7. "Do loud noises cause a problem?" Out loud, "yes, his hearing is very elevated." In my head, you just blew your nose and my son disappeared, time to go.

   8. "Your so strong." Out loud, "Thank you so much." In my head, next time I make the mistake of giving him a bowl of Cheetos that ruin our entire day, I am going to call you and we will see if you can translate what I am saying through my toddler like sobbing because I am unbreakable.

   9. "He has so much energy! How do you do it?" Out loud, "he sure does!" In my head, I don't do it. I am tired as hell and if Starbucks would deliver by the gallon, I would be eternally grateful.

  10. "Einstein was autistic." Out loud, "yes, that's what they say." In my head, why does the majority of society either think someone with autism is lacking thought or mastering new scientific discoveries in their spare time? Weird...

   Humor in my head but socially adjusted comes out of my mouth because I never want to offend anyone, although this list might. It's not my intention but to just lighten the load a bit and have a laugh. I can only imagine what my son might say to people out loud when he gets older if his speech allows it. I am anticipating his social challenges will bring some tears and laughs just the same. The idea is to cling to some humor during the process.

Tuesday, April 22, 2014

If you have never...

 If you have never.....

Sat down to be told your child has a disability and handed a diagnosis to confirm.
Been treated like you don't know your own child by therapists or doctors.
Lost family, friends, or a spouse due to not accepting that diagnosis.
Cried with your child due to physical struggles even doctors can't help you solve.
Solved the problem on your own and eased the struggle for your child.
Been called a bad parent.
Gone days with only what seems like minutes of sleep.
Sought strangers online who can possibly offer support because none exists in your personal world.
Gone days, months, or years repeating just one small word with the hopes of hearing it back.
Cried because that word was spoken.
Cried because you fear it will never come.
Left a public place carrying a screaming and hitting child with a smile as you go.
Cried when you got to the car.
Fixed hundreds of meals gone uneaten.
Cried because your child sat down and took a bite.
Searched relentlessly for supplements that will take the place of nutrition that you know is not there.
Celebrated because you found one that was accepted.
Had to refuse events that you want to be at, repeatedly.
Placed locks on windows and locks on doors for your child's own protection, no matter what age.
Planned to attend an event based on sound, crowd, and escape route.
Celebrated because it went better than expected.
Cried because it was to much and the escape route failed.
Celebrated a moment of progress for a child and parent you have never met in person.
Explained a behavior only to know the person listening thinks your insane.
Signed up for a program that sends someone to your home to take over, just to take a nap.
Wished you had access to a program that offers that.
Driven or moved long distance because that is the closest helpful therapy available.
Been unable to move or drive long distance and do not have helpful therapies available.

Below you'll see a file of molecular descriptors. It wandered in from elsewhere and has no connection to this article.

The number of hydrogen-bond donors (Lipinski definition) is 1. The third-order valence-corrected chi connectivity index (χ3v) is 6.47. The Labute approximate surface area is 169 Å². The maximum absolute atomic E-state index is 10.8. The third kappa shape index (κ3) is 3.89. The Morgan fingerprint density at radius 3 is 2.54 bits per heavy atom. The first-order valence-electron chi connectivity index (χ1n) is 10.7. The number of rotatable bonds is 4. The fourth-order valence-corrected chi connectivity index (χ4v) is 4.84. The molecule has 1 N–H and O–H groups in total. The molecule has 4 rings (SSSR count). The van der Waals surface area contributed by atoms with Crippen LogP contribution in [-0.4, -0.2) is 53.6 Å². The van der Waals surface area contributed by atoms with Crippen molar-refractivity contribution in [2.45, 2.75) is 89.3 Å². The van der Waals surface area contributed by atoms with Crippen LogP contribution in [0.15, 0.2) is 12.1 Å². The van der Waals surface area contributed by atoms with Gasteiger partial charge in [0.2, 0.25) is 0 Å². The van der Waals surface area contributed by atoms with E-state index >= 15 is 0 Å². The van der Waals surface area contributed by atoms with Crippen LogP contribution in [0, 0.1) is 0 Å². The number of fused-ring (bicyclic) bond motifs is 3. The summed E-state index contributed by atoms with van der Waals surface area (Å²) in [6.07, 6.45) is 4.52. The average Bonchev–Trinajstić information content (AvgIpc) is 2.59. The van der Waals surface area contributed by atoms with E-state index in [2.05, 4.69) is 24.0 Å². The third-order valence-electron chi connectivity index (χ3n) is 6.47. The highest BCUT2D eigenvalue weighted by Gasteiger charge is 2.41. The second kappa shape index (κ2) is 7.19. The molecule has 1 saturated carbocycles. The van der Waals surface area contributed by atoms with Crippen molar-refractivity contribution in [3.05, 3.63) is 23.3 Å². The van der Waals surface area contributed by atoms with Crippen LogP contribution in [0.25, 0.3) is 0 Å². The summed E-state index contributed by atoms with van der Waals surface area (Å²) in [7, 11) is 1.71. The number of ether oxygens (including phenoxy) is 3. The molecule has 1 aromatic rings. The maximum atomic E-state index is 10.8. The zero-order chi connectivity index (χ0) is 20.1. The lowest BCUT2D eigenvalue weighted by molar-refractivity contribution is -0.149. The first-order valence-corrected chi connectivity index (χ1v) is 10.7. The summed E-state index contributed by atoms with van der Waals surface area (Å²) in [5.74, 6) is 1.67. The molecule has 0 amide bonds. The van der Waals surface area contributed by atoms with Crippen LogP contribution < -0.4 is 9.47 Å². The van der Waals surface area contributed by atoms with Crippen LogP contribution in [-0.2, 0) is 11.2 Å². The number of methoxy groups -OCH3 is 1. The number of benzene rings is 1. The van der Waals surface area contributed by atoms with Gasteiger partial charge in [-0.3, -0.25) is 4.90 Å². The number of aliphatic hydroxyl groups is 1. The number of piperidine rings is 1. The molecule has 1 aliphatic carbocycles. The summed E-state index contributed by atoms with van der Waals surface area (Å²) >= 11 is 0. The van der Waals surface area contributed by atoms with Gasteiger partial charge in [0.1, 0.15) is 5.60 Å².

Fought with an insurance company to cover it and lost or won the battle.
Tried numerous diets with the hope one works just a little.
Gone weeks, months, or years without taking a break because you are your child's only voice.
Been told your strength is superhuman, only to know you are in fact not superhuman.
Wondered if your doing it all wrong.
Understood the progress made, no matter how small, means you are doing it all right.
Had someone tell you, your child might go on to live a normal life.
Sat and thought about a "normal" life and realized it's all bull shit.
Been overwhelmingly grateful for a teacher, therapist, or friend who gets it.
Accepted circumstance and learned more than you could ever imagine you would have in life.

   If you have never experienced these things and many more it would be ideal to not tell someone what does or does not cause autism. It's autism awareness month and that seems to bring out the people who think they understand but there is much more to understanding autism than just reading about it online or knowing a statistic. The experience is a crazy ride full of celebrations and heartaches and living it is so much more than a few "study suggest" articles blasted out on the Internet. It's not autism argue cause month, it's not autism vs vaccine month, it's not make autism parents want to crawl in a hole month. It's AWARENESS month and many people are feeling to many are not really aware at all. It's not about just being aware of autism. It's about being aware of the effect and feeling what others might feel because that is how understanding is created.

   According to Wikipedia.org
 Awareness is the state or ability to perceive, to feel, or to be conscious of events, objects, or sensory patterns. In this level of consciousness, sense data can be confirmed by an observer without necessarily implying understanding. More broadly, it is the state or quality of being aware of something. In biological psychology, awareness is defined as a human's or an animal's perception and cognitive reaction to a condition or event.